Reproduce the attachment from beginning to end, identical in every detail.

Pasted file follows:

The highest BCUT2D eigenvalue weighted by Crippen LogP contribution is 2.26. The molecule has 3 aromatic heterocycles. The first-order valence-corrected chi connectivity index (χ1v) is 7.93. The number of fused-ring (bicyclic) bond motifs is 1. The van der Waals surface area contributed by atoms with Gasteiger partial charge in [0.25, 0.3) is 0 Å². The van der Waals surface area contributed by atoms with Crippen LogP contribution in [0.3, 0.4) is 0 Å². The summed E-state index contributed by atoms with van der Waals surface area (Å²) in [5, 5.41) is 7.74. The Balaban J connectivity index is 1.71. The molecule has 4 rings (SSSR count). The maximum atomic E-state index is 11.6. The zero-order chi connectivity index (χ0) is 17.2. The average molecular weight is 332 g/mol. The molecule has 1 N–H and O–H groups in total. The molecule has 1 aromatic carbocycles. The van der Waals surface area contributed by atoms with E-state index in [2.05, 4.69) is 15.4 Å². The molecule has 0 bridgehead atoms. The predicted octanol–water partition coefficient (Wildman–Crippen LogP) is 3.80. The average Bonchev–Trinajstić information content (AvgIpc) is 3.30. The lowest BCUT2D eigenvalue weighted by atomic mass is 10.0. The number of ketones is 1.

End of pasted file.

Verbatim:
The highest BCUT2D eigenvalue weighted by Crippen LogP contribution is 2.26. The molecule has 3 aromatic heterocycles. The first-order valence-corrected chi connectivity index (χ1v) is 7.93. The number of fused-ring (bicyclic) bond motifs is 1. The van der Waals surface area contributed by atoms with Gasteiger partial charge in [0.25, 0.3) is 0 Å². The van der Waals surface area contributed by atoms with Crippen LogP contribution in [0.3, 0.4) is 0 Å². The summed E-state index contributed by atoms with van der Waals surface area (Å²) in [5, 5.41) is 7.74. The Balaban J connectivity index is 1.71. The molecule has 4 rings (SSSR count). The maximum atomic E-state index is 11.6. The zero-order chi connectivity index (χ0) is 17.2. The average molecular weight is 332 g/mol. The molecule has 1 N–H and O–H groups in total. The molecule has 1 aromatic carbocycles. The van der Waals surface area contributed by atoms with E-state index in [2.05, 4.69) is 15.4 Å². The molecule has 0 bridgehead atoms. The predicted octanol–water partition coefficient (Wildman–Crippen LogP) is 3.80. The average Bonchev–Trinajstić information content (AvgIpc) is 3.30. The lowest BCUT2D eigenvalue weighted by atomic mass is 10.0. The number of ketones is 1.